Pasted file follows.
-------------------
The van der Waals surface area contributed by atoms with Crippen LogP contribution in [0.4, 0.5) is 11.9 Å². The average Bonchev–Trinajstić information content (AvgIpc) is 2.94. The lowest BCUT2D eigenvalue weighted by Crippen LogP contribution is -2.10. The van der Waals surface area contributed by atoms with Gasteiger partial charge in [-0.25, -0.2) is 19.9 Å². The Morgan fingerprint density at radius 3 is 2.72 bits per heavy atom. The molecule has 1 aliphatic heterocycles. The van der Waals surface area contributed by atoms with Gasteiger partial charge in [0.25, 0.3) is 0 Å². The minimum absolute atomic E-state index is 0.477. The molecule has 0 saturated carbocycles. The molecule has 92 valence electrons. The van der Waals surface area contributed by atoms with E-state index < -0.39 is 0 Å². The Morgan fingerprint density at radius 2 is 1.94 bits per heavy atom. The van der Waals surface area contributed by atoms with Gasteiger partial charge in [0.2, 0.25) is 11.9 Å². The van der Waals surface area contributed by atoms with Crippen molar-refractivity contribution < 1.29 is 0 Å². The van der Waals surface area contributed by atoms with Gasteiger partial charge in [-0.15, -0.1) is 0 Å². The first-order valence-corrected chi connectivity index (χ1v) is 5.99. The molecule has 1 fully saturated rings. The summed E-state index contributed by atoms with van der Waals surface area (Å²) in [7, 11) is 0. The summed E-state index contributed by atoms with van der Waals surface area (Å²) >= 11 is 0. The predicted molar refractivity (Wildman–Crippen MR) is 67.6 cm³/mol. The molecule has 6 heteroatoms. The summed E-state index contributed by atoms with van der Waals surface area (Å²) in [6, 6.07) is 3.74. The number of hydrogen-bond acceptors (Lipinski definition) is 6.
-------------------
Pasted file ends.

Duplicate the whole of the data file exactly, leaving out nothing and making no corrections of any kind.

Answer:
The van der Waals surface area contributed by atoms with Crippen LogP contribution in [0.4, 0.5) is 11.9 Å². The average Bonchev–Trinajstić information content (AvgIpc) is 2.94. The lowest BCUT2D eigenvalue weighted by Crippen LogP contribution is -2.10. The van der Waals surface area contributed by atoms with Gasteiger partial charge in [-0.25, -0.2) is 19.9 Å². The Morgan fingerprint density at radius 3 is 2.72 bits per heavy atom. The molecule has 1 aliphatic heterocycles. The van der Waals surface area contributed by atoms with Gasteiger partial charge in [0.25, 0.3) is 0 Å². The minimum absolute atomic E-state index is 0.477. The molecule has 0 saturated carbocycles. The molecule has 92 valence electrons. The van der Waals surface area contributed by atoms with E-state index < -0.39 is 0 Å². The Morgan fingerprint density at radius 2 is 1.94 bits per heavy atom. The van der Waals surface area contributed by atoms with Gasteiger partial charge in [0.2, 0.25) is 11.9 Å². The van der Waals surface area contributed by atoms with Crippen molar-refractivity contribution < 1.29 is 0 Å². The van der Waals surface area contributed by atoms with Gasteiger partial charge in [-0.15, -0.1) is 0 Å². The first-order valence-corrected chi connectivity index (χ1v) is 5.99. The molecule has 1 fully saturated rings. The summed E-state index contributed by atoms with van der Waals surface area (Å²) in [7, 11) is 0. The summed E-state index contributed by atoms with van der Waals surface area (Å²) >= 11 is 0. The predicted molar refractivity (Wildman–Crippen MR) is 67.6 cm³/mol. The molecule has 6 heteroatoms. The summed E-state index contributed by atoms with van der Waals surface area (Å²) in [6, 6.07) is 3.74. The number of hydrogen-bond acceptors (Lipinski definition) is 6.